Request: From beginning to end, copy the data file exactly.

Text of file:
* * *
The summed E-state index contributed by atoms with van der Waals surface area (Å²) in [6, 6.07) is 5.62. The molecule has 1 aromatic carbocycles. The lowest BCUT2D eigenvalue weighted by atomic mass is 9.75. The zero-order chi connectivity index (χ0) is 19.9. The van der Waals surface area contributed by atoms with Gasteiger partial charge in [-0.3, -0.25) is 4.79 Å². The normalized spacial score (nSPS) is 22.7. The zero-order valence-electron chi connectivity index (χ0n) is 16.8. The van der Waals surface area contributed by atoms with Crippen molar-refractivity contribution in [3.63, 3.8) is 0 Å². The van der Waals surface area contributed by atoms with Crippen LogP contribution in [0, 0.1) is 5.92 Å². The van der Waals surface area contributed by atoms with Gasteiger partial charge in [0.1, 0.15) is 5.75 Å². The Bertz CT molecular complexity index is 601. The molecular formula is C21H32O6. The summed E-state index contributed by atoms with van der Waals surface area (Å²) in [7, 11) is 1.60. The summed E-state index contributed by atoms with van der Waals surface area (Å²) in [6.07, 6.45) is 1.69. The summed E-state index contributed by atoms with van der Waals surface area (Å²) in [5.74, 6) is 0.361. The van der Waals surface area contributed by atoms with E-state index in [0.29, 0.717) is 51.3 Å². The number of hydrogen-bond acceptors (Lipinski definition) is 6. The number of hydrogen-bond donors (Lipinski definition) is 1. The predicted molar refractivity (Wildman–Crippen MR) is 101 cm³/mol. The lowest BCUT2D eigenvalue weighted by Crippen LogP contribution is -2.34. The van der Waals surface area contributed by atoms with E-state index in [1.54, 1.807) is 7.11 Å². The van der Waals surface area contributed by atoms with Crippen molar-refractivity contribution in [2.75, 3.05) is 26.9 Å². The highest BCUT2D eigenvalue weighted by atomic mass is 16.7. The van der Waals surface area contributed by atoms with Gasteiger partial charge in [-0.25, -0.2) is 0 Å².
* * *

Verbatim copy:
The summed E-state index contributed by atoms with van der Waals surface area (Å²) in [6, 6.07) is 5.62. The molecule has 1 aromatic carbocycles. The lowest BCUT2D eigenvalue weighted by atomic mass is 9.75. The zero-order chi connectivity index (χ0) is 19.9. The van der Waals surface area contributed by atoms with Gasteiger partial charge in [-0.3, -0.25) is 4.79 Å². The normalized spacial score (nSPS) is 22.7. The zero-order valence-electron chi connectivity index (χ0n) is 16.8. The van der Waals surface area contributed by atoms with Crippen molar-refractivity contribution in [3.63, 3.8) is 0 Å². The van der Waals surface area contributed by atoms with Crippen LogP contribution in [0, 0.1) is 5.92 Å². The van der Waals surface area contributed by atoms with Gasteiger partial charge in [0.1, 0.15) is 5.75 Å². The Bertz CT molecular complexity index is 601. The molecular formula is C21H32O6. The summed E-state index contributed by atoms with van der Waals surface area (Å²) in [7, 11) is 1.60. The summed E-state index contributed by atoms with van der Waals surface area (Å²) in [6.07, 6.45) is 1.69. The summed E-state index contributed by atoms with van der Waals surface area (Å²) in [5.74, 6) is 0.361. The van der Waals surface area contributed by atoms with E-state index in [0.29, 0.717) is 51.3 Å². The number of hydrogen-bond acceptors (Lipinski definition) is 6. The number of hydrogen-bond donors (Lipinski definition) is 1. The predicted molar refractivity (Wildman–Crippen MR) is 101 cm³/mol. The lowest BCUT2D eigenvalue weighted by Crippen LogP contribution is -2.34. The van der Waals surface area contributed by atoms with E-state index in [1.54, 1.807) is 7.11 Å². The van der Waals surface area contributed by atoms with Crippen molar-refractivity contribution in [2.75, 3.05) is 26.9 Å². The highest BCUT2D eigenvalue weighted by atomic mass is 16.7. The van der Waals surface area contributed by atoms with Gasteiger partial charge in [-0.25, -0.2) is 0 Å².